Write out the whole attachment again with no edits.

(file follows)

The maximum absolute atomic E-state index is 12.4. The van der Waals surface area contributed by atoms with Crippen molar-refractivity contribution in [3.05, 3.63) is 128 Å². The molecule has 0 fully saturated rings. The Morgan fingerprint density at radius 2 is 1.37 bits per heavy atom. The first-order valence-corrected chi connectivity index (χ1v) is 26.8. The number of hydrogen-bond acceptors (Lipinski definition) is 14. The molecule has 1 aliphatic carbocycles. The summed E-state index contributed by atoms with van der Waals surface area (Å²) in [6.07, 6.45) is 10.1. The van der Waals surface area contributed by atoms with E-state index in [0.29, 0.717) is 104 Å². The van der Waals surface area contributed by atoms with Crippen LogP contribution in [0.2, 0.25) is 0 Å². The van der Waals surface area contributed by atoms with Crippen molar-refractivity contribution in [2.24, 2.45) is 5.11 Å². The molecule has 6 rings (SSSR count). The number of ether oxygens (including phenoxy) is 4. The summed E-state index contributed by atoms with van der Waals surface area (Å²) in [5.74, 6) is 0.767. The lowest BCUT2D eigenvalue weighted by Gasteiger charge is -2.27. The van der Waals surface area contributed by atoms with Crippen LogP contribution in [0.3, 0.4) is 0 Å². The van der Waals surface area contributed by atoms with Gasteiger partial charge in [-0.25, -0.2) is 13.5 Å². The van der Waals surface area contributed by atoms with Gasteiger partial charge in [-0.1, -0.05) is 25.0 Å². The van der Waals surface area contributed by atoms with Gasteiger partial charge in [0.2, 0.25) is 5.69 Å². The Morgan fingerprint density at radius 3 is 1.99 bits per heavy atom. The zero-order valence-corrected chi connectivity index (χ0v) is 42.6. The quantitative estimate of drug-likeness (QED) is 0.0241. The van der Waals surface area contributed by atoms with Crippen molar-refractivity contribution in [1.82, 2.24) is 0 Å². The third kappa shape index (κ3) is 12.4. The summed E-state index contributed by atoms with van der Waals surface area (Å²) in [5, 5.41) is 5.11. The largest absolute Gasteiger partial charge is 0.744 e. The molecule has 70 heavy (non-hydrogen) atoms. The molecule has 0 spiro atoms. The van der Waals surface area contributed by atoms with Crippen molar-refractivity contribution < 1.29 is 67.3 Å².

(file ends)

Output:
The maximum absolute atomic E-state index is 12.4. The van der Waals surface area contributed by atoms with Crippen molar-refractivity contribution in [3.05, 3.63) is 128 Å². The molecule has 0 fully saturated rings. The Morgan fingerprint density at radius 2 is 1.37 bits per heavy atom. The first-order valence-corrected chi connectivity index (χ1v) is 26.8. The number of hydrogen-bond acceptors (Lipinski definition) is 14. The molecule has 1 aliphatic carbocycles. The summed E-state index contributed by atoms with van der Waals surface area (Å²) in [6.07, 6.45) is 10.1. The van der Waals surface area contributed by atoms with E-state index in [0.29, 0.717) is 104 Å². The van der Waals surface area contributed by atoms with Crippen LogP contribution in [0.2, 0.25) is 0 Å². The van der Waals surface area contributed by atoms with Crippen molar-refractivity contribution in [2.24, 2.45) is 5.11 Å². The molecule has 6 rings (SSSR count). The number of ether oxygens (including phenoxy) is 4. The summed E-state index contributed by atoms with van der Waals surface area (Å²) in [5.74, 6) is 0.767. The lowest BCUT2D eigenvalue weighted by Gasteiger charge is -2.27. The van der Waals surface area contributed by atoms with Crippen LogP contribution in [0.3, 0.4) is 0 Å². The van der Waals surface area contributed by atoms with Gasteiger partial charge in [-0.25, -0.2) is 13.5 Å². The van der Waals surface area contributed by atoms with Gasteiger partial charge in [-0.1, -0.05) is 25.0 Å². The van der Waals surface area contributed by atoms with Gasteiger partial charge in [0.2, 0.25) is 5.69 Å². The Morgan fingerprint density at radius 3 is 1.99 bits per heavy atom. The zero-order valence-corrected chi connectivity index (χ0v) is 42.6. The quantitative estimate of drug-likeness (QED) is 0.0241. The van der Waals surface area contributed by atoms with Crippen molar-refractivity contribution in [1.82, 2.24) is 0 Å². The third kappa shape index (κ3) is 12.4. The summed E-state index contributed by atoms with van der Waals surface area (Å²) in [5, 5.41) is 5.11. The largest absolute Gasteiger partial charge is 0.744 e. The molecule has 70 heavy (non-hydrogen) atoms. The molecule has 0 spiro atoms. The van der Waals surface area contributed by atoms with Crippen molar-refractivity contribution < 1.29 is 67.3 Å².